Government officials face increased pressure over troubled dual-eligible initiative

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A long-criticized project to improve the healthcare delivery and payment system for people eligible for both Medicare and Medicaid has again been under fire in recent days, prompting government officials to defend the slow pace of implementation.

The Centers for Medicare & Medicaid Services launched the Financial Alignment Initiative in July 2011. The project's goal is resolving contradictions in the administration of Medicare and Medicaid, which are negatively affecting care for the dual-eligible population. Many dual-eligibles are elderly, chronically ill residents of nursing homes.

The initiative was sharply criticized by lawmakers after a progress report was released in December 2012. Sen. John D. Rockefeller (D-WV) called it a “so-called demonstration” in a hearing. He blasted it for placing many Medicare beneficiaries in managed care programs, which he said “have not demonstrated success with even small numbers of dually eligible beneficiaries.”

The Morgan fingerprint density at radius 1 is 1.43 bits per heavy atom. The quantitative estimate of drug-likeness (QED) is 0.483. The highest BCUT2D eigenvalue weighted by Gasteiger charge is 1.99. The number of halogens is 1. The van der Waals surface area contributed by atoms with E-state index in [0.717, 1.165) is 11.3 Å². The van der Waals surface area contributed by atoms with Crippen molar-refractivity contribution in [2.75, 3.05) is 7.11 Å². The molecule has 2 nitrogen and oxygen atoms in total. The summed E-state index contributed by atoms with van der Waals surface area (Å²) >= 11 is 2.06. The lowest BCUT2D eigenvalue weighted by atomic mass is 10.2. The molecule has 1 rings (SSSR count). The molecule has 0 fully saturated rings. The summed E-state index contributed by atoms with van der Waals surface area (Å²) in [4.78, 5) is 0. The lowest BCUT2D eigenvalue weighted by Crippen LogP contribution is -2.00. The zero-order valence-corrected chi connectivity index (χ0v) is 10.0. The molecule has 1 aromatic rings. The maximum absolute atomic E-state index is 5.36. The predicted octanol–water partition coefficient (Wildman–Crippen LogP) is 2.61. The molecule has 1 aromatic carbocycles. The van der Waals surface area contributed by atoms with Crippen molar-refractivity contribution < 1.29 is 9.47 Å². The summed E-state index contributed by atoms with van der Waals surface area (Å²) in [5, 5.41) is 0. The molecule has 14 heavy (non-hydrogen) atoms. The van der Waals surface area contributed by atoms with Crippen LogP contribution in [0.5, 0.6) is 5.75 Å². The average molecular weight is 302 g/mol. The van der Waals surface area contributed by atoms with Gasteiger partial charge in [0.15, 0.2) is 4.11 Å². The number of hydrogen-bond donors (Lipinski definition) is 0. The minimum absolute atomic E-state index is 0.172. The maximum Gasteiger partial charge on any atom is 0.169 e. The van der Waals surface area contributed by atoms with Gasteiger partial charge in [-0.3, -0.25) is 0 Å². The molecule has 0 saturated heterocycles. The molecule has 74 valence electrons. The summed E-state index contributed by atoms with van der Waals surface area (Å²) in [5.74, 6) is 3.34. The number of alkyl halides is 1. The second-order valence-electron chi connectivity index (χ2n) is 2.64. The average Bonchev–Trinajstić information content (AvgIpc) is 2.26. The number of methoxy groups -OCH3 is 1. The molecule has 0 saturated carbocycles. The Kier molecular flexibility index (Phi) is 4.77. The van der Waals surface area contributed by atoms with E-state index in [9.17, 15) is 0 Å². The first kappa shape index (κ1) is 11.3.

More recently, news outlets reported that many of the 26 states involved in the demonstration have pushed back start dates or are moving away from their original proposals. New Mexico dropped out entirely.

Melanie Bella, director of the Medicare-Medicaid Coordination Office at CMS, defended the program to Rockefeller in December, and she defended it again this week.

“We're not in a rush to implement,” Bella told the Bureau of National Affairs. “We're in a rush to get it right.”

Bella said the program is not foundering and emphasized that states can tweak the initiative so that it works in particular insurance markets. However, a different CMS official, speaking on condition of anonymity, confirmed reports that six states are pushing back their start dates and five others are altering their plans, BNA reported.


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